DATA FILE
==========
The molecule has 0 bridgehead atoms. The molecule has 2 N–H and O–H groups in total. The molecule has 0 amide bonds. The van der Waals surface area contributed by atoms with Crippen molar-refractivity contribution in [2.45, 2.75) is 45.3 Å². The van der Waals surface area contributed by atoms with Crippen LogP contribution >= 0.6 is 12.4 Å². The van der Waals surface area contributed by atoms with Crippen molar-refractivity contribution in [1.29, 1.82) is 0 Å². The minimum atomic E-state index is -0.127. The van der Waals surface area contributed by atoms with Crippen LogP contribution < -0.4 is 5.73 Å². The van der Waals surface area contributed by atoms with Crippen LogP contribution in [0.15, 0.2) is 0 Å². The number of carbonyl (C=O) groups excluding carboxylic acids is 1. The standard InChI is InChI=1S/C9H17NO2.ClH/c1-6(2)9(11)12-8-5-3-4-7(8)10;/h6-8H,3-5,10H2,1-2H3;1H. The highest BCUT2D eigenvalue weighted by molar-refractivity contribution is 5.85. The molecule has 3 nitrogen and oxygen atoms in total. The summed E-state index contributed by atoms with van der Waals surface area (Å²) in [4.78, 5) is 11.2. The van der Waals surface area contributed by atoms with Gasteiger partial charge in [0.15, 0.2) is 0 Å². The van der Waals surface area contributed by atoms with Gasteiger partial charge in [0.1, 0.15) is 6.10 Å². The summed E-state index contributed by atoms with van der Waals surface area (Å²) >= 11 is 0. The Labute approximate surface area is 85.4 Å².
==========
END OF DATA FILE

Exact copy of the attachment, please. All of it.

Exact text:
The molecule has 0 bridgehead atoms. The molecule has 2 N–H and O–H groups in total. The molecule has 0 amide bonds. The van der Waals surface area contributed by atoms with Crippen molar-refractivity contribution in [2.45, 2.75) is 45.3 Å². The van der Waals surface area contributed by atoms with Crippen LogP contribution >= 0.6 is 12.4 Å². The van der Waals surface area contributed by atoms with Crippen molar-refractivity contribution in [1.29, 1.82) is 0 Å². The minimum atomic E-state index is -0.127. The van der Waals surface area contributed by atoms with Crippen LogP contribution < -0.4 is 5.73 Å². The van der Waals surface area contributed by atoms with Crippen LogP contribution in [0.15, 0.2) is 0 Å². The number of carbonyl (C=O) groups excluding carboxylic acids is 1. The standard InChI is InChI=1S/C9H17NO2.ClH/c1-6(2)9(11)12-8-5-3-4-7(8)10;/h6-8H,3-5,10H2,1-2H3;1H. The highest BCUT2D eigenvalue weighted by molar-refractivity contribution is 5.85. The molecule has 3 nitrogen and oxygen atoms in total. The summed E-state index contributed by atoms with van der Waals surface area (Å²) in [4.78, 5) is 11.2. The van der Waals surface area contributed by atoms with Gasteiger partial charge in [0.15, 0.2) is 0 Å². The van der Waals surface area contributed by atoms with Gasteiger partial charge in [0.1, 0.15) is 6.10 Å². The summed E-state index contributed by atoms with van der Waals surface area (Å²) >= 11 is 0. The Labute approximate surface area is 85.4 Å².